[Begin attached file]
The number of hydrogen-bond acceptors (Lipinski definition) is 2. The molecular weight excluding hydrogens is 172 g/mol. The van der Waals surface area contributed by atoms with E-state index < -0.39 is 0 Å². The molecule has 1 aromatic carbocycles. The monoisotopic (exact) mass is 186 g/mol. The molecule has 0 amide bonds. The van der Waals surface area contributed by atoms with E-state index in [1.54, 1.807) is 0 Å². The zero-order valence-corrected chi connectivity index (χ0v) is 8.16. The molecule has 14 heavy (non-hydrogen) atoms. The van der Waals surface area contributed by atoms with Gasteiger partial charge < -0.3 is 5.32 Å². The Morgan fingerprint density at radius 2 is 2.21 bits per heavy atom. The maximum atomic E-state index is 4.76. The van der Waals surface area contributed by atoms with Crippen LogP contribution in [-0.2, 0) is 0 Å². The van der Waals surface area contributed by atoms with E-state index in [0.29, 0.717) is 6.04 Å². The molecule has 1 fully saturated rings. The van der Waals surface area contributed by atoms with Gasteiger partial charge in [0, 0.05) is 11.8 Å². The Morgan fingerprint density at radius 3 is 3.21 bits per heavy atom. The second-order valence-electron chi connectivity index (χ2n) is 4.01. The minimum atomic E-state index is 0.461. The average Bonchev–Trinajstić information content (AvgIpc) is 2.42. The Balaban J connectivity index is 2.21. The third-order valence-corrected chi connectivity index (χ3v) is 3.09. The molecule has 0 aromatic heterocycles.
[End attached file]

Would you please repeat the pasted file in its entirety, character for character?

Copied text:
The number of hydrogen-bond acceptors (Lipinski definition) is 2. The molecular weight excluding hydrogens is 172 g/mol. The van der Waals surface area contributed by atoms with E-state index < -0.39 is 0 Å². The molecule has 1 aromatic carbocycles. The monoisotopic (exact) mass is 186 g/mol. The molecule has 0 amide bonds. The van der Waals surface area contributed by atoms with E-state index in [1.54, 1.807) is 0 Å². The zero-order valence-corrected chi connectivity index (χ0v) is 8.16. The molecule has 14 heavy (non-hydrogen) atoms. The van der Waals surface area contributed by atoms with Gasteiger partial charge < -0.3 is 5.32 Å². The Morgan fingerprint density at radius 2 is 2.21 bits per heavy atom. The maximum atomic E-state index is 4.76. The van der Waals surface area contributed by atoms with Crippen LogP contribution in [-0.2, 0) is 0 Å². The van der Waals surface area contributed by atoms with E-state index in [0.29, 0.717) is 6.04 Å². The molecule has 1 fully saturated rings. The van der Waals surface area contributed by atoms with Gasteiger partial charge in [0, 0.05) is 11.8 Å². The Morgan fingerprint density at radius 3 is 3.21 bits per heavy atom. The second-order valence-electron chi connectivity index (χ2n) is 4.01. The minimum atomic E-state index is 0.461. The average Bonchev–Trinajstić information content (AvgIpc) is 2.42. The Balaban J connectivity index is 2.21. The third-order valence-corrected chi connectivity index (χ3v) is 3.09. The molecule has 0 aromatic heterocycles.